20-25$, that is pretty good in itself.
I have had some smaller issues with the mags however. Some of them did leak gas after about a year. However I was able to fix it by just disassembling them and soaking the o-rings in silicon oil. Also the pistol is built with super tight tolerances. If you do not line up the pins perfectly when reassembling the mags, they will not fit into the mag-well.
Since the magazines are single stack, they only hold 10-12 rounds each (from my experience loading more then 10 do engage the slide lock accidentally from time to time).
While that is not all too much, it makes reloading them in the fiel super easy. They hold enough gas to load it twice without loosing performance.
And by the way, it is one of the fewer GBB pistols, that you can powerstroke(=slingshot).
Speaking of the pistols performance: The best way to describe the trigger is meh and heavy – like the real deal. It nice has break though. Even the trigger pull weight of roughly 3kg matches the real TT-33. Not sure if SRC did this on purpose, but interesting nevertheless.
The trigger housing is surprisingly small for a Russian pistol. Using this pistol with thick gloves is probably difficult. Not that it matters to us, since it will not work in winter conditions anyway – like any GBB.
Since the mags are quite small and can not hold all too much gas, SRC built a very gas efficient pistol. That means the blow-back as well as the FPS are on the lower side.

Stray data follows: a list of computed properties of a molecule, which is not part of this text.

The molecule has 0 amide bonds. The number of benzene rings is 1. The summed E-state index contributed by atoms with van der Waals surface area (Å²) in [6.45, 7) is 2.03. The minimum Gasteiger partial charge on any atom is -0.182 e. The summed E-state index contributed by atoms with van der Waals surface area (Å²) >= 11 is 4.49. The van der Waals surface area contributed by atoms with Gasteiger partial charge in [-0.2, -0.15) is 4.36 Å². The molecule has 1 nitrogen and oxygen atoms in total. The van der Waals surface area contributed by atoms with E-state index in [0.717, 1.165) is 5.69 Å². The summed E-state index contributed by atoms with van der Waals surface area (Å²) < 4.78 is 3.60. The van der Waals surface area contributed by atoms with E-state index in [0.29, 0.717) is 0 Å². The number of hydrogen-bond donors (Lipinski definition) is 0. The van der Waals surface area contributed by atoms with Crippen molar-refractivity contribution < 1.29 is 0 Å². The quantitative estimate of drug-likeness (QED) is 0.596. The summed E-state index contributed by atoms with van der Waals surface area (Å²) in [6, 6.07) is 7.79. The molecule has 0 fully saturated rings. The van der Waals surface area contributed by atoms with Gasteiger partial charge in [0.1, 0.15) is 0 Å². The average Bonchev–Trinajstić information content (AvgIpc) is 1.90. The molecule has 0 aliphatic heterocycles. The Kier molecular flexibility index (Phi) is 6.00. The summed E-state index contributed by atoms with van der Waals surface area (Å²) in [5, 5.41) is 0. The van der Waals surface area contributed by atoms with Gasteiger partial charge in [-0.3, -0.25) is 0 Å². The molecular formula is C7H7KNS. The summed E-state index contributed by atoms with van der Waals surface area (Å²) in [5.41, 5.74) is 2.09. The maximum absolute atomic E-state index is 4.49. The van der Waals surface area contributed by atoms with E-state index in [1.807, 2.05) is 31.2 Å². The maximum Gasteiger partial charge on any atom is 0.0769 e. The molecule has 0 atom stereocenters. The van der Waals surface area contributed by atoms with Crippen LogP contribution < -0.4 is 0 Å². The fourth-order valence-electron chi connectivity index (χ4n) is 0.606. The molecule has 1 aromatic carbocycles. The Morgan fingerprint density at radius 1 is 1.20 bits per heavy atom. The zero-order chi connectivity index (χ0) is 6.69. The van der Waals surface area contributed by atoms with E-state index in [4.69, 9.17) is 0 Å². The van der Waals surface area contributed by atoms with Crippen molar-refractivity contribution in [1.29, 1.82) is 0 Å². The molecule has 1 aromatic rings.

With .2g BBs it shoots about 260fps (so E0=0.65J) leading to a maximum range of 30m with the hop-up adjusted correctly (consistently hitting a man-sized target, while aiming above).
In comparison with most of the other GBB pistols, that is slightly below average. The KWA and even the WE TT-33 will outperform the SRC in that regard.
Adjusting the hop-up is also meh. It is one of those hop-ups where you pull back the slide and adjust it with allen key through the ejection port. So adjusting it on the field is difficult and on top it does not put much spin on the BB after all.
However one should not disregard reliability. Apart from the leaky mags, the SRC is the most reliable of the three. Surprisingly the KWA TT-33 suffers from various reliability issues (the new release MKV seems to have the same issues). And WE? Well… it is WE.
So what is my overall verdict?
I feel like the review sounded a bit negative so far – but actually I think the SRC TT-33 is a good GBB pistol overall. Why?
The range is a bit lacking, but since you will be using it as a secondary (at least I assume you will, given the magazines only hold 10 rounds) it does not matter really. Whenever I faced targets further then 30m, I was using my primary anyways.
The very good finish (best of all the choices) and the low price (also for the spare magazines) stand out.
If you want the best range and do not care about the price or the finish, just go with the KWA.
As for the WE, I can not think of any good reason to prefer it over the KWA or SRC.
01.02.2016 – by netsplit for Gruppa L